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At Sea with the Bold: Plankton Passion

2008 October 2
Two staff members, Margot Perez-Sullivan and Margaret Ford, joined nine environmental scientists and the crew of EPA’s Ocean Survey Vessel (OSV) Bold to document science and research in action. Read the blog posts by Margot Perez-Sullivan from our San Francisco office to get an in-depth look at some of what’s involved in protecting our waters.

Day 4 (9.8.08):

This afternoon, Eugenia used her plankton sampler to take a deep water plankton sample. It’s exciting to have this kind of opportunity because Eugenia usually samples off piers. She’ll use this information to try to figure out plankton characteristics that can be tied to red tides and other bio-toxic occurrences that compromise our ability to each shell fish. VIDEO: See Eugenia sampling.

Photo of CTD instrument being deployed in the waterThe previous shift finished all the grabs, so my shift moved onto using the CTD, which stands for Conductivity, Temperature and Depth. Sieving for critters was fun yesterday, but I was excited to do something new. A CTD measures the water’s characteristics and will be used in conjunction with the other samples to determine how the HOODS site is performing and will give scientists a better idea of water quality in the area. The CTD is deployed off the side of the ship, dropped down — almost but not quite — to the ocean floor.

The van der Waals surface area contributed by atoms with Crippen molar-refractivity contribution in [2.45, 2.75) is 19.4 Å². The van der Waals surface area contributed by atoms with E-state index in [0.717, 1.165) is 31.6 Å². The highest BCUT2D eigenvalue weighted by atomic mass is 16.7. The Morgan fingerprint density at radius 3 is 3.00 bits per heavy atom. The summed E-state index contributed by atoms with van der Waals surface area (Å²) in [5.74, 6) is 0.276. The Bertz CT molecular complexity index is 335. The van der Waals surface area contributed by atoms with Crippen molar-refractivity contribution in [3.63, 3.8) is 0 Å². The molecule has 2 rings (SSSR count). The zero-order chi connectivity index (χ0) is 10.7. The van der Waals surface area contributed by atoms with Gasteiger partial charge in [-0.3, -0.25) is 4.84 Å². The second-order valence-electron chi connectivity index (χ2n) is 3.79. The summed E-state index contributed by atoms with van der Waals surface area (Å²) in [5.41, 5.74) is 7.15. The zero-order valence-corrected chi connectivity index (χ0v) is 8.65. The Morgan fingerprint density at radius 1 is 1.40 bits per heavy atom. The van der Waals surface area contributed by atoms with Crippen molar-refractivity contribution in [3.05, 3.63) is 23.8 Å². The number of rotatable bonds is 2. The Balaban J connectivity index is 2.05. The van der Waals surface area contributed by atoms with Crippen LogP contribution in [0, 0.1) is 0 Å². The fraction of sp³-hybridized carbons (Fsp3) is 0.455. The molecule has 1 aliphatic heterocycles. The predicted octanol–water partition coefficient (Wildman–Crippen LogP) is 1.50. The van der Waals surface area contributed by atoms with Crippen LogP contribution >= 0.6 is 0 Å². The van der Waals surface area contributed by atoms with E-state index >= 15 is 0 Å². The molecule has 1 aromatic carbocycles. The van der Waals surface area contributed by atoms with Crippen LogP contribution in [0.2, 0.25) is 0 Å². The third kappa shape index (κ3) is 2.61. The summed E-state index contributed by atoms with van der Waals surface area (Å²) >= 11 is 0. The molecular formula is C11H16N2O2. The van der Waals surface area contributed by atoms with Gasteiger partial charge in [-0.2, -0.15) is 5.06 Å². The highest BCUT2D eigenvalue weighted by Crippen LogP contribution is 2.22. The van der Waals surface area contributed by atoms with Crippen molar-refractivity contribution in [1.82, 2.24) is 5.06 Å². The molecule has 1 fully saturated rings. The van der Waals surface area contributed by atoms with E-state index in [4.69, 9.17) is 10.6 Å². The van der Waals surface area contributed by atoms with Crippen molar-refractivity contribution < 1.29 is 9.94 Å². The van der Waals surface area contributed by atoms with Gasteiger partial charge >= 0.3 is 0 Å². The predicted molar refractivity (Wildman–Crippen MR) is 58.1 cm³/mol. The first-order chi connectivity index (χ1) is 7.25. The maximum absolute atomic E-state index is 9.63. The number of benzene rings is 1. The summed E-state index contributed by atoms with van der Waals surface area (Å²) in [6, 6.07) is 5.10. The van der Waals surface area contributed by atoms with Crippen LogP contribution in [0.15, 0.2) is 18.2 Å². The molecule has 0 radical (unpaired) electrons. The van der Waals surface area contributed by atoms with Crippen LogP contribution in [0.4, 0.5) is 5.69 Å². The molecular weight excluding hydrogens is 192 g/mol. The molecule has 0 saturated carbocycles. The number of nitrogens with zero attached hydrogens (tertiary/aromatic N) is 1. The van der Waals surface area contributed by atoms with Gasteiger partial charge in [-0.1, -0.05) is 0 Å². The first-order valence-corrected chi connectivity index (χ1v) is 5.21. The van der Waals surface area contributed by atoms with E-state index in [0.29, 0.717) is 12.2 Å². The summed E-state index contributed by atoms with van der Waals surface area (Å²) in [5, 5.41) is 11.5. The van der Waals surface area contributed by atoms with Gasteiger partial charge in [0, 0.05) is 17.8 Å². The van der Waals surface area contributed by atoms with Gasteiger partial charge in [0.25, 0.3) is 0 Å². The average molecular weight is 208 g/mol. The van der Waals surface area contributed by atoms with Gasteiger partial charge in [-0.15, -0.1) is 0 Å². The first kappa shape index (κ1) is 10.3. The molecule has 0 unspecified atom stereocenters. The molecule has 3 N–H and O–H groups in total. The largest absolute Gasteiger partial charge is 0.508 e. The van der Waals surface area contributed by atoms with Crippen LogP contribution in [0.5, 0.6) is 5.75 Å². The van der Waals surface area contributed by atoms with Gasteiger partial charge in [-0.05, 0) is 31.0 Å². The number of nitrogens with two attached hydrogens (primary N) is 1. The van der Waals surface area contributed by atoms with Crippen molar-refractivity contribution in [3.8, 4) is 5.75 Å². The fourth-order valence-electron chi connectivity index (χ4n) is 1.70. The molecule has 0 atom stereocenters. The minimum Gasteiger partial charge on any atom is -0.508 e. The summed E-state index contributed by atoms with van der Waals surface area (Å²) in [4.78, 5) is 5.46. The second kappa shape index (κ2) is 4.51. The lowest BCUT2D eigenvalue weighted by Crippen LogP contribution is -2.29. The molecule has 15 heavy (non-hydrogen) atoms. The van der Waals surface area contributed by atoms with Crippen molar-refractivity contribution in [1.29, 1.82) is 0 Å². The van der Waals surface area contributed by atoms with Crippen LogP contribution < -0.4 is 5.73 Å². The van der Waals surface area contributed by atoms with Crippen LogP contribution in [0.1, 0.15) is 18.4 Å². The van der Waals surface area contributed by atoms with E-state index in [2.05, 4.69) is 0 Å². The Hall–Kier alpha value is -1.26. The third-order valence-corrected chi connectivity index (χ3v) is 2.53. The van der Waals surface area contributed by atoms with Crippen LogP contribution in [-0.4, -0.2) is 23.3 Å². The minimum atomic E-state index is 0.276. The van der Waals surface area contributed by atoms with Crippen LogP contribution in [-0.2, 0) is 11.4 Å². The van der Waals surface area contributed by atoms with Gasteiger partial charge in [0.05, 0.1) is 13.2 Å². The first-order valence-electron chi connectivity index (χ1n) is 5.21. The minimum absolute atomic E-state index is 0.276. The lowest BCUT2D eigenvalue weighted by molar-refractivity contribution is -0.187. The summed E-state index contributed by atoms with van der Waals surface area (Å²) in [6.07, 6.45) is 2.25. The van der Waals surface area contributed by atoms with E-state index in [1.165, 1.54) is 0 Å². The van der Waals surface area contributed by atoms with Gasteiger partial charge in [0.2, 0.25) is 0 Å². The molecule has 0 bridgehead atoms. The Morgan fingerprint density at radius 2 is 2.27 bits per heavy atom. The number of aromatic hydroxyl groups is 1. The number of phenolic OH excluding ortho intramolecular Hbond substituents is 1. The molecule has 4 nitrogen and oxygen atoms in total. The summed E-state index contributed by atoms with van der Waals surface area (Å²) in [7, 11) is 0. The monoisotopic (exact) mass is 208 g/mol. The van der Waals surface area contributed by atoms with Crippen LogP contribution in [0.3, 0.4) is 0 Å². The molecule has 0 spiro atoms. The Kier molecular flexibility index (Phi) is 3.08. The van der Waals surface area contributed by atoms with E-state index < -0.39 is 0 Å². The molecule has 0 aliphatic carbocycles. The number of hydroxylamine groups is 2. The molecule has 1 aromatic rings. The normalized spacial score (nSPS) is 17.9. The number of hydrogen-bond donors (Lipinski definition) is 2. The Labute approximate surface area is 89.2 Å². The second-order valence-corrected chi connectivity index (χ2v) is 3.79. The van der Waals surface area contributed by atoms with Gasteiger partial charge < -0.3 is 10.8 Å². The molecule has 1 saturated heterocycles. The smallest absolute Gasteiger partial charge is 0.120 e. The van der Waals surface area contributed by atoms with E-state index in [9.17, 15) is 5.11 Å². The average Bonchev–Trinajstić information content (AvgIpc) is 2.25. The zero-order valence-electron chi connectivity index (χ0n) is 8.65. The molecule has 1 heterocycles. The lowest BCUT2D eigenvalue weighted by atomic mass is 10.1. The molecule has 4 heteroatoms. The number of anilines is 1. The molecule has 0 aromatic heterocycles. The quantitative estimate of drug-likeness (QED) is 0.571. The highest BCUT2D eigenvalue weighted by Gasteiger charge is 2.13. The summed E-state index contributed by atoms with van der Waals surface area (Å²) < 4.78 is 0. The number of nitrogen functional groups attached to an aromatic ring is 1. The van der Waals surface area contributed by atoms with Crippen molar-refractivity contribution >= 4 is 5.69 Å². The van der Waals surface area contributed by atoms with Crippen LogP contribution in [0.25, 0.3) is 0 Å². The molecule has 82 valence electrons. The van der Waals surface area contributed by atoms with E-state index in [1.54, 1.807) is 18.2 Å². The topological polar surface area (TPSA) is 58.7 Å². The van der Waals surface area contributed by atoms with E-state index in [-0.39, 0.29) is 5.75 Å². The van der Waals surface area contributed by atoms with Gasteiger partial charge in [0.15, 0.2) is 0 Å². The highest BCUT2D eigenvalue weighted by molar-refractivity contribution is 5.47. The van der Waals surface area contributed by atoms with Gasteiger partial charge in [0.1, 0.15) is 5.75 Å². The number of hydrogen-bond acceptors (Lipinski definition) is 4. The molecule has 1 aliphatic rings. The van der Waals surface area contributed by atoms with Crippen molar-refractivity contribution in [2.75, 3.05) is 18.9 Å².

Photo of computer screensAs readings are taken continuously with depth, the information is displayed real time on a computer screen and saved in a computer file in the Data Acquisition Center (DAQ). Usually a scientist and a member of the tech crew monitors the data coming in to see any important features at a particular location and make sure the device is working.

Photo of CTD instrument being retrieved from the waterOur shift ended around 9:30. We were strictly on CTD sampling; this is by far the most nerve wracking process as two doors open and the CTD is deployed off the side of the ship – which leaves room for falling. I didn’t fall, but those who know me, are fully aware of my clumsiness on land. CTD samples aren’t hands-on the way sediment sampling and sieving samples are, but what’s really interesting is that we get the data on a computer in the Data Acquisition Center in real time and can be analyzed later.

Editor's Note: The opinions expressed in Greenversations are those of the author. They do not reflect EPA policy, endorsement, or action, and EPA does not verify the accuracy or science of the contents of the blog.

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